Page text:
Recently, a colleague asked me how to visualize projections in Excel. Their boss needed to present information to a very fancy office. You know, the one that literally oversees the country and has an election for office every 4 years. So they needed to be accurate, informative, and impressive. No pressure.

The hardest part of a projection graph is, well, the actual projections. If you already have that data, like this group did, then making an informative graph is simple with just a few tweaks to the Excel defaults. I’ll walk you through each step below.

The example used here includes historic counts and population projections for children age 0 to 4 in the United States, according to OECD.

Here is what the before and after charts look like.

Before and after image of the population projection line chart.
Step 1: Insert a Default Excel Line Chart

Highlight your data and insert the default Excel line chart. Here’s what the default for a line graph looks like.

Default line chart showing historic and projected population counts from 2010 to 2030 for children age 0 to 4 in the United States.
Step 2: Trick the Default Settings

But you are too fancy and experienced for the default settings. You want to dazzle your partners with a graph that clearly delineates the projections. The trick is creating two columns of data. One with your actual data and a second with the projected data. You’ll notice that when you do this, you are left with a gap between the year that the actual data ended and when the projected data starts.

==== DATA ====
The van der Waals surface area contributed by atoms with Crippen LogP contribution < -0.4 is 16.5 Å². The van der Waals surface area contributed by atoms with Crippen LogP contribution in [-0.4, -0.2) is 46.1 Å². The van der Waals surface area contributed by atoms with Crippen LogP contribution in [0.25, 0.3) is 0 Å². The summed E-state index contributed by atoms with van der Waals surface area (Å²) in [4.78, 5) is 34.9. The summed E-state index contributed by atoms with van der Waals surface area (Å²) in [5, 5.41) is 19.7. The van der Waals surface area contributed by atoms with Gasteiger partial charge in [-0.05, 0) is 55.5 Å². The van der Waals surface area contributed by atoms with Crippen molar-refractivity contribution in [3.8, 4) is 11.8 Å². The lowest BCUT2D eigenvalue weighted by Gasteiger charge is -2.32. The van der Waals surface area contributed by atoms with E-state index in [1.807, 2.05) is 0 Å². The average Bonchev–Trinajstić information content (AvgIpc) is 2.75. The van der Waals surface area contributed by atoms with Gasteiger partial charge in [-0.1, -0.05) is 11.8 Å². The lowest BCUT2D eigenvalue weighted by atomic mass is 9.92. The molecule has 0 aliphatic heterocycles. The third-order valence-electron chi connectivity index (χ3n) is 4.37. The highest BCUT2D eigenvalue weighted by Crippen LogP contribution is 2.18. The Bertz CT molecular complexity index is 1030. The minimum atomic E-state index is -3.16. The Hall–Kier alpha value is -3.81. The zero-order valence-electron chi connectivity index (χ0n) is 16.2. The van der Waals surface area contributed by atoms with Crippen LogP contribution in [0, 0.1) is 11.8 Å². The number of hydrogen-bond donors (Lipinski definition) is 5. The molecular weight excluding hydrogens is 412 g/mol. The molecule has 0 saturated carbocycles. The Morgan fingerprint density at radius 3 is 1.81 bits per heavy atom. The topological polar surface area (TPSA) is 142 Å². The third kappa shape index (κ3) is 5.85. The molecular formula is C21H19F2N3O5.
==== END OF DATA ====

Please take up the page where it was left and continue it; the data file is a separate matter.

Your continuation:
Line chart showing historic and projected population counts from 2010 to 2030 for children age 0 to 4 in the United States, with a gap between where the historic data ends and the projected data begins.

If you would like to connect the lines, you need to go one step further and add the data from the last date in the actual (historic) data column into the projected column. In this example, we copy the 19.3 million for 2020 from the historic counts column to the projections column. See the orange highlighted text and the orange highlighted line in the graph.

Line chart showing historic and projected population counts from 2010 to 2030 for children age 0 to 4 in the United States.
Step 3: Style Your Chart

Now we can change the line style for the projected data to be a dotted line (or whatever style you prefer). The key is to make the projected data look different from the historic data, through color or a pattern or both, to delineate a change in information.

From here, it’s all about styling your chart to meet your organization’s branding guidelines and stylistic preferences. Some of the tweaks I made were:

  • Used color intentionally to distinguish between historic counts and population projections
  • Removed the legend
  • Added an informative title
  • Added direct labels and markers to high and low values
  • Increased the font size
  • Simplified the x-axis to show every other year
Line chart showing historic and projected population counts from 2010 to 2030 for children age 0 to 4 in the United States, now with stylistic changes to clearly distinguish historic data (solid blue line) from projected data (dashed gray line).

Since the data shows large numbers, consistently in the millions, you might also consider going a step further and presenting the data in millions instead (e.g., 20.2 mil instead of 20,189.578). This helps with speed reading when people are quickly scanning your chart.

Now it’s your turn! Download the data file and see if you can recreate the chart for yourself.